10. 10. Journal of Education and Practice www.iiste.orgISSN 2222-1735 (Paper) ISSN 2222-288X (Online)Vol 3, No 15, 2012 Group Statistics Std. Error Gender N Mean Std. Deviation Mean The usefulness of Male 179 3.6119 .36481 .02727 media resources in English instruction Female 137 3.5509 .39719 .03393 Table 5: T-test for equality of means for male and female students’ perception on the usefulness of media resources Independent Samples Test Levenes Test for Equality of Variances t-test for Equality of Means 95% Confidence Interval of the Mean Std. Error Difference F Sig. t df Sig. (2-tailed) Difference Difference Lower Upper The usefulness of Equal variances .750 .387 1.418 314 .157 .06103 .04304 -.02366 .14571 media resources in assumed English instruction Equal variances 1.402 279.341 .162 .06103 .04353 -.02467 .14672 not assumed Table 6: Group Statistics between A- level and O- level students’ perception on the usefulness of media resources Group Statistics Std. Error Classlevel N Mean Std. Deviation Mean The usefulness of "A" Level 120 3.5525 .36267 .03311 media resources in English instruction "O" Level 196 3.6057 .38942 .02782 Table 7: T-test for equality of means for A- level and O- level students’ perception on the usefulness of media resources Independent Samples Test Levenes Test for Equality of Variances t-test for Equality of Means 95% Confidence Interval of the Mean Std. Error Difference F Sig. t df Sig. (2-tailed) Difference Difference Lower Upper The usefulness of Equal variances 1.229 .268 -1.210 314 .227 -.05322 .04399 -.13977 .03333 media resources in assumed English instruction Equal variances -1.231 265.547 .219 -.05322 .04324 -.13836 .03192 not assumed 172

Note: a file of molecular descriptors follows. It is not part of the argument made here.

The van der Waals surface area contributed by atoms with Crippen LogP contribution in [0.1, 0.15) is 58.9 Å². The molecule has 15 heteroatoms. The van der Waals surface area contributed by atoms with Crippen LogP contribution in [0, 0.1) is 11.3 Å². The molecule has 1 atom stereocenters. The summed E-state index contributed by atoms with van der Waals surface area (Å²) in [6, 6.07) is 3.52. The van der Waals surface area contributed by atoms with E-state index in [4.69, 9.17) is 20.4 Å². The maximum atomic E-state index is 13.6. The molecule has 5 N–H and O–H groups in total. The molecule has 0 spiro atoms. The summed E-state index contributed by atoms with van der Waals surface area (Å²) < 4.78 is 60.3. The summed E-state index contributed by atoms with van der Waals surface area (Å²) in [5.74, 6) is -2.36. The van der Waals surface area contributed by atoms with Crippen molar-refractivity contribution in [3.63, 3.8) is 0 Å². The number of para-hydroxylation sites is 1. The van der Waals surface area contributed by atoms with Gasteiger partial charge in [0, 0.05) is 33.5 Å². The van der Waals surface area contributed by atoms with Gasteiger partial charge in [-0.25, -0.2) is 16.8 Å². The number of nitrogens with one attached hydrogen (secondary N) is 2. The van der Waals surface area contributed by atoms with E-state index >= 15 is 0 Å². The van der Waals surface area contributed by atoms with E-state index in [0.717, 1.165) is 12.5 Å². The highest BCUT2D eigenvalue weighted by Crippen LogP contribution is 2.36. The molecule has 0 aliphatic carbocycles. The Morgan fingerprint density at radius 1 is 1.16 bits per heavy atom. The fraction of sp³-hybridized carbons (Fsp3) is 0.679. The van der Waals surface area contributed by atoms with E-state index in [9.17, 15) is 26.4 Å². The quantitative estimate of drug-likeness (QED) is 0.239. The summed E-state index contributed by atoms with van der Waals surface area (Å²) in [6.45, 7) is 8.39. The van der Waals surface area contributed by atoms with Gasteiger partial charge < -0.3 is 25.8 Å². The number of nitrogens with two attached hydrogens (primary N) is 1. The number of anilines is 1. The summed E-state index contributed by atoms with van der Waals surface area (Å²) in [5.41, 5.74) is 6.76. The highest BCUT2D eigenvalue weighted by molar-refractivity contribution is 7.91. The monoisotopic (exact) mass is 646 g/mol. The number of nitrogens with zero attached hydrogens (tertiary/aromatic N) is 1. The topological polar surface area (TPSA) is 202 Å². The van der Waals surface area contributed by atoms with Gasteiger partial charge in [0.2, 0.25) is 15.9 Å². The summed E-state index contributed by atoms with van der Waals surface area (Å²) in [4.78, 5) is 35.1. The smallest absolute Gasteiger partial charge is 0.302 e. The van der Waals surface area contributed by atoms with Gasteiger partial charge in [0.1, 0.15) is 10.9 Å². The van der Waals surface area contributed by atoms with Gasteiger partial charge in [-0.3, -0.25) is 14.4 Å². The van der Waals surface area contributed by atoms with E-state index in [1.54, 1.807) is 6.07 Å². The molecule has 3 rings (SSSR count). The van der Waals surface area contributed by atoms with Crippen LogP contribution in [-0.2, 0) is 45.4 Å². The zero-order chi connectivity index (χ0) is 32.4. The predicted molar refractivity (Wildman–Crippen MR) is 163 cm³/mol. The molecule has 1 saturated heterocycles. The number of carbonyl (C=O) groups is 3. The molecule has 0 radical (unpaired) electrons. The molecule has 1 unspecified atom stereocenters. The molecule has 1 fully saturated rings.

11. 11. This academic article was published by The International Institute for Science,Technology and Education (IISTE). The IISTE is a pioneer in the Open AccessPublishing service based in the U.S. and Europe. The aim of the institute isAccelerating Global Knowledge Sharing.More information about the publisher can be found in the IISTE’s homepage:http://www.iiste.org CALL FOR PAPERSThe IISTE is currently hosting more than 30 peer-reviewed academic journals andcollaborating with academic institutions around the world. There’s no deadline forsubmission. Prospective authors of IISTE journals can find the submissioninstruction on the following page: http://www.iiste.org/Journals/The IISTE editorial team promises to the review and publish all the qualifiedsubmissions in a fast manner. All the journals articles are available online to thereaders all over the world without financial, legal, or technical barriers other thanthose inseparable from gaining access to the internet itself. Printed version of thejournals is also available upon request of readers and authors.IISTE Knowledge Sharing PartnersEBSCO, Index Copernicus, Ulrichs Periodicals Directory, JournalTOCS, PKP OpenArchives Harvester, Bielefeld Academic Search Engine, ElektronischeZeitschriftenbibliothek EZB, Open J-Gate, OCLC WorldCat, Universe DigtialLibrary , NewJour, Google Scholar

×